REIDSVILLE — Thousands of people floated their prayers, dreams and tributes on Lake Reidsville’s surface Saturday night.
As participants in the Piedmont/Triad Water Lantern Festival, guests gathered along the grassy bank of the 750-acre lake late Saturday afternoon to customize rice paper lanterns. Some designed love letters and memorials to relatives who have passed away, while others used watercolor pens to make artwork and write prayers for ailing friends.
Candle glow from inside the box lanterns brought those messages to light at nightfall when festival organizers helped ease several thousand glimmering lamps onto the glassy lake.
Flickering in counterpoint to the night sky, the tributes looked like a mass of fireflies.
Small children and their parents pointed to various lanterns, reading their messages aloud. Declarations, such as “Love conquers all,’’ “Alzheimer’s Awareness,” and “Peace, love and happiness’’ adorned the sides of one lantern, while another read “We love you, Daddy. R.I.P’’ in pink ink.
“It was really nice and inspirational,’’ said Reidsville’s Superintendent of Parks and Recreation Fred Thompson. “There was a great crowd — close to 4,000 people, and everybody seemed to respect each other and have a really good time.’’
Moved from its original High Point venue to Reidsville, the festival is a keeper, Thompson said. “We’re going to meet and set up an event again for next year.’’
Saturday’s parking fees of $3 per car will go toward the City of Reidsville’s 911 Memorial planned for construction next year on the grounds of the Reidsville Fire Station, Thompson said.
Young guitarist Finn Phoenix strummed out a cover of “Blowing in the Wind” just before dusk, a fittingly ethereal tune for the meditative occasion.
Phoenix, 9, of Greensboro joined other solo musicians, including an electric violinist for the festival, one of hundreds of such events launched in cities across the nation. Vendors turned out with everything from kettle corn to icy snacks and Greek pita sandwiches.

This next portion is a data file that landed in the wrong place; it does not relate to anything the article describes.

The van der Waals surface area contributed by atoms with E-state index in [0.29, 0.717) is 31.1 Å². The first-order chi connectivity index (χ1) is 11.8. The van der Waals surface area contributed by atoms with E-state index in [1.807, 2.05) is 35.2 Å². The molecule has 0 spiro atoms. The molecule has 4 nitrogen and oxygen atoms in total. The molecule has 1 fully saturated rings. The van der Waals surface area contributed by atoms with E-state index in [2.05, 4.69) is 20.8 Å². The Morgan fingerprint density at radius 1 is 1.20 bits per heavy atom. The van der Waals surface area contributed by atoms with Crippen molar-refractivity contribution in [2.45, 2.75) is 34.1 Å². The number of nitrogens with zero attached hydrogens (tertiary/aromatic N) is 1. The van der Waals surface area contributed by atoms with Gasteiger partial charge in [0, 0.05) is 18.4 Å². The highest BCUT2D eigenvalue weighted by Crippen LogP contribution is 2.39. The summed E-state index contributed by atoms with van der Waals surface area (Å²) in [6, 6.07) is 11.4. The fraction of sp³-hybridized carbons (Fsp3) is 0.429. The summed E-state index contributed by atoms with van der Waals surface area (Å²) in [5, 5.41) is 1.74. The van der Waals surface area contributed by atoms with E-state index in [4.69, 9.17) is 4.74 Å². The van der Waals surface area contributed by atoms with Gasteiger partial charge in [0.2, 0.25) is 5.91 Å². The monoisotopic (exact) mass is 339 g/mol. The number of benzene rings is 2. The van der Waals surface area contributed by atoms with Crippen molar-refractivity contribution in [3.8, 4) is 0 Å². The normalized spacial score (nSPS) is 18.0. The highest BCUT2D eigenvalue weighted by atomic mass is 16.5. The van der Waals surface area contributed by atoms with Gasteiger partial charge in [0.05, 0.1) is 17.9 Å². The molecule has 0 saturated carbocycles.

And enchantment was on the wind at the gathering where several folks, including Dylan Adkins of Mayodan, wore favorite character costumes.
“I just love to dress up,’’ said Adkins, posing in her lilac Rapunzel gown and wearing a blonde wig with the storybook princess’s trademark long braid.
Giggling, the Rockingham Community College pharmaceutical sales student, whipped out a frog prince hand puppet and smiled.
Water lantern festivals are a nod to the Loi Krathong festival in Thailand, an annual celebration that dates back seven centuries. Legend holds that the Thai people from the kingdom of Sukhothai fashioned small lanterns from banana leaves, candles and incense as gifts to float along the river for Buddha. The annual festival is still popular in Thailand where lanterns are considered symbols of new life and new beginnings.
The Saturday event was presented by One World LLC, a company that produces such lantern festivals in the U.S., Canada and Mexico.
Vendors for the company sold Asian-themed blankets with lotus pattern mandelas and inflatable chairs. Organizers studded the grounds with vertical flags with messages like “Wanderlust’’ to point up the magical nature of the evening.
Thompson had high praise for the production company’s efficiency and commitment to keeping Lake Reidsville pristine.
“They cleaned up late Saturday night, and they were back out the next day, making sure everything was clean. And I give them kudos, because you couldn’t tell there had been (a festival) after they were done.’’